Russian engagement and involvement in Afghanistan is not a new development. Previously from regime influence to invasion and currently pursuing its regional security objectives, the Russians have always been deeply involved in Afghan affairs. Their engagement with the Taliban, against whom they have supported the NATO and the US during Global War on Terrorism (GWOT) and even other Afghan groups prior to 2001, however, is new and different in its kind.
Soviet influence in Afghanistan achieved quantum growth during King Zahir Shah’s regime. The rationality of the Cold War support continued to sustain and improve Moscow-Kabul relations during the regime of Sardar Daud, the Afghan president from 1973-78. The Soviets had the closest relations in the era of the Marxist regime from 1978-92, when they invaded Afghanistan.
Russians, after unprecedented exit even backed some Islamist factions against Taliban whom they had fought during their quest for total control, yet they maintained and have now revived contacts with the Taliban. It may be noted that for quite some time the Russians remained busy putting their own house in order, therefore were not apparently much concerned. But it was not long before they were attracted towards development in Afghanistan, especially due to the emergence of the Central Asian Republics (CARs) and the threat of Islamist’s spillover towards mainland Russia.
Afghanistan seems to be on low priority and less important to the U.S policymakers. This was probably one of the reasons for a shift in the Russian thinking and policy. Having observed that Washington has revisited its engagement, Moscow got an opportune moment to get involved which it did through the Moscow peace initiative. However, Russia, Afghanistan’s neighbor, has the additional benefits and also fears Islamists’ support to the insurgency. Recently, reports emerged that Moscow has enhanced its relations with the Taliban. Although keeping in view the regional and strategic interests, the Russian contacts with the Taliban must not be taken as unrealistic.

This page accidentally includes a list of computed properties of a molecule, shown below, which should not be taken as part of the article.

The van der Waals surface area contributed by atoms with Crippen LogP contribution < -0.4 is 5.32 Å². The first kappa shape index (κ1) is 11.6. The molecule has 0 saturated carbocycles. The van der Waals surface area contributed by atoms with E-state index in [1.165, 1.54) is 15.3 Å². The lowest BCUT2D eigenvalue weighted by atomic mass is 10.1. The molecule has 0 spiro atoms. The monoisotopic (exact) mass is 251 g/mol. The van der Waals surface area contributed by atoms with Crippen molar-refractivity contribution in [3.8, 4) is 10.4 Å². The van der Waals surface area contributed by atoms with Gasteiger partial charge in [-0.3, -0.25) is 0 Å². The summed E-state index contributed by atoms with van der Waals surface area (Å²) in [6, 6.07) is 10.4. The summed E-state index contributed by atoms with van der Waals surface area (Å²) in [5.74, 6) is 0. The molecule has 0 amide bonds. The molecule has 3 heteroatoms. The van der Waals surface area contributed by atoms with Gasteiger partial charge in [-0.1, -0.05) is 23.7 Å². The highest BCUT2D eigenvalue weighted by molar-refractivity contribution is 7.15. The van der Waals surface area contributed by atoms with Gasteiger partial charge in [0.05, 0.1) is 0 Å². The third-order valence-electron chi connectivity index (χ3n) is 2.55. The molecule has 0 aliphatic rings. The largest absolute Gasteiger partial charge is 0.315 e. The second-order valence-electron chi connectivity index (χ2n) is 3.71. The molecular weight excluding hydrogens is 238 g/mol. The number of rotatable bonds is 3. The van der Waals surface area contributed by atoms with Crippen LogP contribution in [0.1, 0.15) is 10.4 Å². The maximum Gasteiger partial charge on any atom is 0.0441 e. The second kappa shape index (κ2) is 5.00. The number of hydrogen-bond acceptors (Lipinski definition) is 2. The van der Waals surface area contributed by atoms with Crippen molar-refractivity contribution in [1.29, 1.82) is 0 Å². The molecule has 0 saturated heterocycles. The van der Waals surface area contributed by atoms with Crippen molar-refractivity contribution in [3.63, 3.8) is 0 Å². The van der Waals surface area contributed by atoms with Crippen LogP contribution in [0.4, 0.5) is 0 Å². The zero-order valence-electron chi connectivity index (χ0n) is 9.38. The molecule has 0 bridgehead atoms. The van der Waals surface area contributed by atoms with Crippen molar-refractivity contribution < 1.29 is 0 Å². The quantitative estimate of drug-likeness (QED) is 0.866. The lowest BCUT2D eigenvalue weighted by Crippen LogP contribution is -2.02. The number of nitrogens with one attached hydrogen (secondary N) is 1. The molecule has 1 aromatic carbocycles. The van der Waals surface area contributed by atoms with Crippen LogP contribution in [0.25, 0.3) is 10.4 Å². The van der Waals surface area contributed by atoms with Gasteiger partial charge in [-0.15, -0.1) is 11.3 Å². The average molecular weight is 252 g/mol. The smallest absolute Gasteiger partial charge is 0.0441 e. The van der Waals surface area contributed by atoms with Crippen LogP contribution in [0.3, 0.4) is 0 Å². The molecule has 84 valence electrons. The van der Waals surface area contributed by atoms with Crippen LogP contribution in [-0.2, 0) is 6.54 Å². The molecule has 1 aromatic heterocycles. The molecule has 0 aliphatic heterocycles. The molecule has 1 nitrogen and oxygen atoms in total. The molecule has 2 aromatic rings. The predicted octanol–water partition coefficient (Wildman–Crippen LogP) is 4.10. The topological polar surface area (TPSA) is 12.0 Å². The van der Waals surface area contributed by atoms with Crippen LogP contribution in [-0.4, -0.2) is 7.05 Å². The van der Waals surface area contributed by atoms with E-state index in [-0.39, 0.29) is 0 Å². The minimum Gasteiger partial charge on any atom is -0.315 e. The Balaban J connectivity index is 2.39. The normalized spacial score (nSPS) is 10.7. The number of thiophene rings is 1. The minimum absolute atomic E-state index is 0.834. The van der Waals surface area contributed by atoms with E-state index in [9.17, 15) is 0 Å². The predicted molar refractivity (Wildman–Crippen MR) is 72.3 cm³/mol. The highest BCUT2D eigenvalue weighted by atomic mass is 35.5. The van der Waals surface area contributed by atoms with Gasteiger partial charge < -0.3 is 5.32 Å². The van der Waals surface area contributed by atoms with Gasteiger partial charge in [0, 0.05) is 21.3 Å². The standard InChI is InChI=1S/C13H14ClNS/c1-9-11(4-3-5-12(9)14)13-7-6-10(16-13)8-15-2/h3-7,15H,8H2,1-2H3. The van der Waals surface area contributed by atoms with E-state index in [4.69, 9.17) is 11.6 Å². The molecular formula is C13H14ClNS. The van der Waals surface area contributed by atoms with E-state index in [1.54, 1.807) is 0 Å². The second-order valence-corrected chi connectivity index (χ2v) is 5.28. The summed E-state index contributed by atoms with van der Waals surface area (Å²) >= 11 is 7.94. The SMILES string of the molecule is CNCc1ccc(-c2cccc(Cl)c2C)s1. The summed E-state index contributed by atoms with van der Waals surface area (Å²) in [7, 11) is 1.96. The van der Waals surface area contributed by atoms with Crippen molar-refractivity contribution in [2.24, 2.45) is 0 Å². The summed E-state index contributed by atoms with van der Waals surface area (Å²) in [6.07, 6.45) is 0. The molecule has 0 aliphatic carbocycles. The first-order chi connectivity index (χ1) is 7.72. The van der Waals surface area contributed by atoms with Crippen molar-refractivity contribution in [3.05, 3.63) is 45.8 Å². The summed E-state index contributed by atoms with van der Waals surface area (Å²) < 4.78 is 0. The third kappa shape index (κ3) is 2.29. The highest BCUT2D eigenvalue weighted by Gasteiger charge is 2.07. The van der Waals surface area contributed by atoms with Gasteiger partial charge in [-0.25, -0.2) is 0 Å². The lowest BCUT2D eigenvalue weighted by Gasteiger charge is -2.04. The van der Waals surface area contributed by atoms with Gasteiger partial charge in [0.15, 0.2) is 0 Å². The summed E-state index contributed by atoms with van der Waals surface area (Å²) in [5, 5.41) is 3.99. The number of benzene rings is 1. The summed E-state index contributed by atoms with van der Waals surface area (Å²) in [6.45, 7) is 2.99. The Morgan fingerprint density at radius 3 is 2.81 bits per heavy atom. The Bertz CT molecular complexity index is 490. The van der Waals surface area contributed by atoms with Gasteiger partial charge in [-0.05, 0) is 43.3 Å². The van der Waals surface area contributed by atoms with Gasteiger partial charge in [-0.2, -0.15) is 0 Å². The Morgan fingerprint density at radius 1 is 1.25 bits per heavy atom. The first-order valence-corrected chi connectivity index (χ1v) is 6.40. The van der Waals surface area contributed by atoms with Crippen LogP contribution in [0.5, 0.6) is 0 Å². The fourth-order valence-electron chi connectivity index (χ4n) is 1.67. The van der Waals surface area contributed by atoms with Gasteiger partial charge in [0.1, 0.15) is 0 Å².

Russian interest in controlling the spillover towards Central Asia and mainland Russia is the prime cause for enhancing the engagement and exerting its influence. For this sole reason, over the past few years, Russia’s relationship with the Taliban has become a need and reality. Though the relationship is essentially and apparently a diplomatic one, yet some intelligence engagement and financial support must also be taking place to counter Daesh’s influence, activities and expansion and more predominantly steps towards peace efforts.